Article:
Is there a second way? Responses to the neoliberal

The blog, Artisans for a New Humanity, argues that the usual framing of neoliberalism as a coherent project is wrong:

Rather, I am tempted to follow Foucault’s characterisation of ‘neoliberal’ in his 1979 Collège lectures as denoting a modern art of government that allows for the strategic coordination of multiple points of power in apparently liberal capitalist societies:

Il s’agit au contraire d’obtenir une société indexée non pas sur la marchandise et sur l’uniformité de la marchandise, mais sur la multiplicité et la différenciation des entreprises. … Société d’entreprise et société judiciaire, société encadrée par une multiplicité d’institutions judiciaires, ce sont les deux faces d’un même phénomène.

[It involves, on the contrary, obtaining a society that is not orientated towards the commodity and the uniformity of the commodity, but towards the multiplicity and differentiation of enterprises…An enterprise society and a judicial society, a society orientated towards the enterprise and a society framed by a multiplicity of judicial institutions, are two faces of a single phenomenon. Birth of Biopolitics, pp. 149-150. Trans: Graham Burchell]

What this means therefore is that:

by targeting neoliberalism as the Big Enemy, we attack a phantastic entity. What exists is often a pragmatic and impure concatenation of “neoliberal” rhetoric (from Hayek, Friedman, etc) with a mish-mash of instutitional and cultural path dependencies that produce “actually existing neoliberalism”. This why I prefer the term ‘neoliberal’ over ‘neoliberalism‘: it is one paradigm of state policymaking for dealing with global capitalism… We all believe that liberal capitalism is the shiz, the only problem is how to manage it – neoliberal or third-way social democracy.

Is there a second way?
David Harvey argues in his book that historically we experienced merely ’embedded capitalism’ in the post-war period, even at the height of Keynesianism. That is, capitalism with rules or (some) constraints. Even that is given grudgingly in the USA (regulation is deemed anti-profit and thus anti-American).
So I would be doubtful there is a second way, beside lib-dem or the neoliberal. The decision if you grant that is whether to work within social-dem or for something better but unlikely. And this cannot be a general decision, surely, but rather a tactical one.
I spoke a bit about the relationship of geographers to power in a special panel on foreign policy at the AAG recently. Where the premise of the panel (convened by the Office of the Geographer at the State Department) was how to get geographers more involved in the state’s foreign policy-making, my question was rather whether to be, or if so, in what way. I suggested two things: the academic as critique (in Alec Murphy’s phrase to “problematize the spaces we study” eg., Israel-occupied, etc.). Second, the academic constructing new alliances that perform oversight on government (given that the press and Congress don’t seem able to do this any more). I cited the good work of Wikileaks here, and also public geographies.
Foucault’s own somewhat flexible relationship to state government (refusing a position in Mitterand’s government, but getting his fingers burnt by reporting on Iran) is a case in point of this “tactical” positioning.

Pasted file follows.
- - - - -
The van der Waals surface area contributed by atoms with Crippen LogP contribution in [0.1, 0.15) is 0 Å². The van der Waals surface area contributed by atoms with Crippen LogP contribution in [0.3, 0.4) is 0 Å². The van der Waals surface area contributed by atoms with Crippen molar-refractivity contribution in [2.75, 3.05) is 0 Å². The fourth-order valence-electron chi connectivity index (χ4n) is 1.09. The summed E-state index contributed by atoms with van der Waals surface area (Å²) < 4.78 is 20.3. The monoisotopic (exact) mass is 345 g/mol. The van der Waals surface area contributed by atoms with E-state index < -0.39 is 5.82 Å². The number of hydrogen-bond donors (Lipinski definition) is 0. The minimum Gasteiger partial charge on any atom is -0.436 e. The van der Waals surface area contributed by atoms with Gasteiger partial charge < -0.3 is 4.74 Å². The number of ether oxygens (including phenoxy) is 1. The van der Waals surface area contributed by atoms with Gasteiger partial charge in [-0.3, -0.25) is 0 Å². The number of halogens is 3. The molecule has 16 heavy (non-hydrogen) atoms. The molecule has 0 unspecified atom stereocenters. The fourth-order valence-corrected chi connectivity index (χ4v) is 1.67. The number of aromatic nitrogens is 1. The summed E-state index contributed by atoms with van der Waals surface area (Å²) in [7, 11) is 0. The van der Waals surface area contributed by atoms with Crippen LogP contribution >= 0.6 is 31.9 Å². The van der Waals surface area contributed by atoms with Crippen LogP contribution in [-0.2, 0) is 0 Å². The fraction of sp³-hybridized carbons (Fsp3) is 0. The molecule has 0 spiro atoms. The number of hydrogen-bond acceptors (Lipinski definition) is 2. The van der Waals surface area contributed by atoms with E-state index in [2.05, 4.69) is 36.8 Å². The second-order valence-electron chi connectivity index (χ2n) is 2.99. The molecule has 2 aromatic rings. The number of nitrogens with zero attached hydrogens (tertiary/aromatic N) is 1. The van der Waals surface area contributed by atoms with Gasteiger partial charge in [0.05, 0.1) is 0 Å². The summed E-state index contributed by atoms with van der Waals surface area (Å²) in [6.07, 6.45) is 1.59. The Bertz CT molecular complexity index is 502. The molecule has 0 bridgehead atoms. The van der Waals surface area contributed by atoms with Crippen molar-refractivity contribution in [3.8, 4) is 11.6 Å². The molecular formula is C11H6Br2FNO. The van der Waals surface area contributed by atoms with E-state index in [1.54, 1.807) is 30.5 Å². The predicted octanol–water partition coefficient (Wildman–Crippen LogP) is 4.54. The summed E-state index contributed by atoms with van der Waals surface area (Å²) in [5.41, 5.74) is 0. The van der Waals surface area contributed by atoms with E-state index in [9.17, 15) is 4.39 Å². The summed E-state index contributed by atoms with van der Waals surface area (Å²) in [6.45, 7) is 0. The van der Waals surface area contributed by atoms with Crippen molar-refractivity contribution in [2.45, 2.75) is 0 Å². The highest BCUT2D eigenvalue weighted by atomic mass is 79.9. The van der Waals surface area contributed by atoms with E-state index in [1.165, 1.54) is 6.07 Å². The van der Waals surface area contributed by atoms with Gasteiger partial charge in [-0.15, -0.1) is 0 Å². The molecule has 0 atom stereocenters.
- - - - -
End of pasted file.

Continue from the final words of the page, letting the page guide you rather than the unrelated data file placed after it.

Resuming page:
3 Responses

  1. whoa! someone actually read my longer blog posts; now I am wracked by paranoia, especially given i had just read and cited from your book for my thesis yesterday afternoon! No seriously, thanks for your rejoinder.

    I spent a good part of last night reading Nicos Poulantzas’ State, Power, Socialism after expunging the blog post, perhaps in a desperate attempt to answer my own question. He’s got some interesting thoughts and the spectre of Foucault leaves its traces in the book. One of his arguments is that struggle occurs not in exteriority to the state, but is rather

    “inscribed in the institutional materiality of the state, but not concluded in it; it is a materiality that carries the traces of these muted and multiform struggles. Just like any struggle involving the apparatuses of power, political struggles that bear upon the state are not in a position of exteriority with regard to it, but are bound up with its strategic configurations. As with every power mechanism, the state is a material condensation of a relationship.” (144-145)

    I guess my big question is one of posture rather than whether to work with or without the bureau: granted social-democracy arose as a compromise position that forsook radical institutional change for ‘inclusion’, are we (who work within the organs of ‘government’) limited to its horizons?

  2. Please find some references by an author who stated unequivocally that the past two or three decades were easily the worst and darkest times in human history.

    And that the eight years of the Bush administration were, again, by far, the worst and most destructive period in USA history.

    This was of course when the world-wide neo-psychotic project was in its ascendency.

    The second essay also points out that this now collective psychosis has deep historical roots.

    • Um… Ok. John, I’m pretty sure you’ve had this rant elsewhere before. Will you actually be engaging in discussion over important issues? Or will we be seeing more of your hysterical discourses?

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